There is one thing that nearly two weeks on that I just don’t seem to be getting to grips with, is how best to open a door that is closed behind me. Our bathroom is really an L-shaped passageway. There isn’t the slightest chance of turning round in it, so it has to be forward in, backward out. Grabbing the door handle means you are almost up against the door and with only one other hand to deal with my shopping trolly. You have to move forwards somehow single handed if you’re going to open that door at all, whilst dealing with the issue of the door catching as it opens onto those large wheels sticking out from behind you. Plus thanks to the placement of the shower, towel rail and the sink unit, I am also caught in the tightest space the entire house supplies, and one where the front wheels catch over and over again. I am developing a true love-hate relationship with our bathroom and I have always loved it. Without a doubt, every home is going to have one of those spots, and even the most experienced wheelchair user is going to have issues. You can go and walk around your house right now and you won’t spot them, or appreciate just how difficult they are. I am getting better at it, but I am never going to love it or even see it as easy. What worries me, is how as things progress, will I be able to manage it at all.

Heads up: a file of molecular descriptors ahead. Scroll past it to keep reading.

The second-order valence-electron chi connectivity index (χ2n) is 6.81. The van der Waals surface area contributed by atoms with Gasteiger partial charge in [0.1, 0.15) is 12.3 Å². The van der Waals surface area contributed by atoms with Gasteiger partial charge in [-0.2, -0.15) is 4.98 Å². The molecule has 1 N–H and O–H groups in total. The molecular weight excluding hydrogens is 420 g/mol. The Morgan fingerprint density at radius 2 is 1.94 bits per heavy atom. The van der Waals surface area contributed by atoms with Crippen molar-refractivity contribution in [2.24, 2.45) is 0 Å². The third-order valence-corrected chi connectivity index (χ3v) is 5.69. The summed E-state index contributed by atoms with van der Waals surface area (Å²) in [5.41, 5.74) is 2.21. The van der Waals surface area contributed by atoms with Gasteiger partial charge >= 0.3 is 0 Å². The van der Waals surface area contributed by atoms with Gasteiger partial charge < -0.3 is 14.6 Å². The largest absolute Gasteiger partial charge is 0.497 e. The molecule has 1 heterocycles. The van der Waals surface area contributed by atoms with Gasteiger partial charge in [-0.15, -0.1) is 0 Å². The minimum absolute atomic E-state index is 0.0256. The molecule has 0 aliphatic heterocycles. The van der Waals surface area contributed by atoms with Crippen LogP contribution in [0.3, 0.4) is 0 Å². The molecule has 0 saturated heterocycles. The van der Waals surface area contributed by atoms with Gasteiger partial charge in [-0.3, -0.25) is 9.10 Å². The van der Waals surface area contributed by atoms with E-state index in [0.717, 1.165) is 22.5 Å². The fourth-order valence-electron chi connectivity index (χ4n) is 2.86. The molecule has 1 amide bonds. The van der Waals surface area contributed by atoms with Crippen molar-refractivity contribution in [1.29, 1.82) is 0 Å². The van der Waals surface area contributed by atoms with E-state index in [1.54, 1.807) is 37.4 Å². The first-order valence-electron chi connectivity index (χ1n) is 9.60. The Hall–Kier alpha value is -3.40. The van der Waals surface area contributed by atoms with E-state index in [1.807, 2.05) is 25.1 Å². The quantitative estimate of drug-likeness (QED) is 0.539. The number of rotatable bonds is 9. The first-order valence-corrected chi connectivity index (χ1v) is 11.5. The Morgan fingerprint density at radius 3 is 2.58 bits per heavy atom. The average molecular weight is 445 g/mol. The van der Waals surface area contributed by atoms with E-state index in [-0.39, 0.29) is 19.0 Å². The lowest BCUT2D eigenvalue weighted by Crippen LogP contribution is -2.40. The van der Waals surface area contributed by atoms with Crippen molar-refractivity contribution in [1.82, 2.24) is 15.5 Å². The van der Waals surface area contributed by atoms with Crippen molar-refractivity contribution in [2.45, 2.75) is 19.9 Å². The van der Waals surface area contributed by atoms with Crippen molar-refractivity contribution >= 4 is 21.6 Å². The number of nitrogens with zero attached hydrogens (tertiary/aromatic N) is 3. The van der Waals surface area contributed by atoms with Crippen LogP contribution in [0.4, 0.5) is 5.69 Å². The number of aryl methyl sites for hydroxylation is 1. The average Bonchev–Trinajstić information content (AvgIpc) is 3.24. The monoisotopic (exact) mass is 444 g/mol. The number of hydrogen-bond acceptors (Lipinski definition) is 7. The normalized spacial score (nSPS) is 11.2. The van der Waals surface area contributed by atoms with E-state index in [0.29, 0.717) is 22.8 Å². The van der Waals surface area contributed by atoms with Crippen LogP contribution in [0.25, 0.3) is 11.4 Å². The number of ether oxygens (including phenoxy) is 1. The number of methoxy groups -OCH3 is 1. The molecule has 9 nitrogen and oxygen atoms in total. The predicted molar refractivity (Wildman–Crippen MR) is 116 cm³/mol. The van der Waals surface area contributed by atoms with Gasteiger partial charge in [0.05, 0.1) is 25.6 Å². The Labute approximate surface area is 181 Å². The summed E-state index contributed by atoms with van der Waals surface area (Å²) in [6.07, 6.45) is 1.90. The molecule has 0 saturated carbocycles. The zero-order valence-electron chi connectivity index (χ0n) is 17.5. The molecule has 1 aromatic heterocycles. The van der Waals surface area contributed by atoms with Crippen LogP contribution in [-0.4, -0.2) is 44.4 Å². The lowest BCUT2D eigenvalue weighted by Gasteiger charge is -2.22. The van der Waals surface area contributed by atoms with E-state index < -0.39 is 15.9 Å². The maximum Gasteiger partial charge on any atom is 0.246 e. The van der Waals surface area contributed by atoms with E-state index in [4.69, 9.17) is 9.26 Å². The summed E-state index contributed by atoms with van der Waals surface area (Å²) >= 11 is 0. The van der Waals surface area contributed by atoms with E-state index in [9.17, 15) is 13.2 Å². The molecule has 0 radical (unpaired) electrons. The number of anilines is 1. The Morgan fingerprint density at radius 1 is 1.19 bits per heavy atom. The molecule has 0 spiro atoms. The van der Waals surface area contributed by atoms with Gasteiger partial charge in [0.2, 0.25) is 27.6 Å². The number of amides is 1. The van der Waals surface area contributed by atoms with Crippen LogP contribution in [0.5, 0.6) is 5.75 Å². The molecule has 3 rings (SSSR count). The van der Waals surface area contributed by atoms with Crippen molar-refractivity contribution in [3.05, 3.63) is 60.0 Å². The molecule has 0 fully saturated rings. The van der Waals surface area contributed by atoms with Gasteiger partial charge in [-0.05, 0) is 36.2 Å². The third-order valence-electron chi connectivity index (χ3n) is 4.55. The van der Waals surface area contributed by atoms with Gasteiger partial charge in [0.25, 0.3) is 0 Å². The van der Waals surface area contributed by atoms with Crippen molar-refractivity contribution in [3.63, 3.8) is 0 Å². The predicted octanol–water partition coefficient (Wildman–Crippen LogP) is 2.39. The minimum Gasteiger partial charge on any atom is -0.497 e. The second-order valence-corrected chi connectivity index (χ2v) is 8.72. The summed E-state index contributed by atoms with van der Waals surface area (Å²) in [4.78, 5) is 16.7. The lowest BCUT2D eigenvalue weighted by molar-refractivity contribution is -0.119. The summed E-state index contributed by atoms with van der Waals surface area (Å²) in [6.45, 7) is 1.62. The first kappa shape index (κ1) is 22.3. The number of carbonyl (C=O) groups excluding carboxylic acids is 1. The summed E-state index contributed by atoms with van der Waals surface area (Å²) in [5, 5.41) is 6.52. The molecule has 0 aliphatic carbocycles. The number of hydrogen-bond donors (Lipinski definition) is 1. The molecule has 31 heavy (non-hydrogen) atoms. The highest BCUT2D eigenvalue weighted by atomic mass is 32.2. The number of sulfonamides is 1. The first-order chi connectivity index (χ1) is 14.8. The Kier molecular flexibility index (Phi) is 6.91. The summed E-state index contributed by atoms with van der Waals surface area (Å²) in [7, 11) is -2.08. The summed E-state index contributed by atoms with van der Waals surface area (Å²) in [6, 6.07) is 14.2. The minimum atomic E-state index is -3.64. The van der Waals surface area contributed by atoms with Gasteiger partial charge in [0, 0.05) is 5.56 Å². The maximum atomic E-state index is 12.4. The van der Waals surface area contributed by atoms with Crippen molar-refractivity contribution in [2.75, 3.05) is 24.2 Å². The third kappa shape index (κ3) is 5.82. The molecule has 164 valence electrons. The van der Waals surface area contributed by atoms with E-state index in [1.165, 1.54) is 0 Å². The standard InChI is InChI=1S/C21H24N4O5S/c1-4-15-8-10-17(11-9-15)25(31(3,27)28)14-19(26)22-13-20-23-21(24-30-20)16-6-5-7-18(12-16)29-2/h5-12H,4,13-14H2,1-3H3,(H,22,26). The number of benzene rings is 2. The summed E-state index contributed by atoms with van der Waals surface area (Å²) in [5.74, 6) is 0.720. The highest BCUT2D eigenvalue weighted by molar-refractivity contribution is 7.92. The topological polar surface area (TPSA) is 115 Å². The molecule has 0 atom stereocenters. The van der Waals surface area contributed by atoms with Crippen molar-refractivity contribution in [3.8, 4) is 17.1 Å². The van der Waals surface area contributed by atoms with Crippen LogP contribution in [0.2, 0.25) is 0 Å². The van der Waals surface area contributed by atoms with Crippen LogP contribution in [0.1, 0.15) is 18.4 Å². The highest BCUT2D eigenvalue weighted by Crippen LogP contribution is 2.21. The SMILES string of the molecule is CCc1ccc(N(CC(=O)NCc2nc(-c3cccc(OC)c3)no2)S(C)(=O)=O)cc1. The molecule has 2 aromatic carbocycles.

So far, I have to say that I am delighted that I bit the bullet and said goodbye to pride. That pride that was screaming inside me “Are you really going to let this thing beat you?”. I know without a doubt that that attitude has done a huge amount in keeping me going through out my health issues. I also know the battle that I went through mentally both before and after I announced that I was going to move my life onto wheels. It is one of those arguments that will rip you apart if you let it, it has to be approached with an open mind and you have to be prepared for it. That’s why I took so long between announcing the change and actually doing it. The preparation I spoke about wasn’t just the physical items I needed to buy so that I could live this way, a lot of it was the psychological preparations. I think that in all it has taken me two or three months of working on my mind, as giving up your legs is a major thing to do. I had to do it on my terms, not by going down the more normal route of calling in the OT’s. I don’t get why people do that. There isn’t one of us out there that doesn’t have a brain, so why do some need another brain to tell them what they already know. The only reason I can come up with is, is that it takes the responsibility and gives them permission to do it, and an OT to blame for all of it. I’m a grown up, I don’t need anyone to blame. As long as you really think about what is happening and you prepare physically and mentally, we can still do anything we put our minds to. Even open bathroom doors.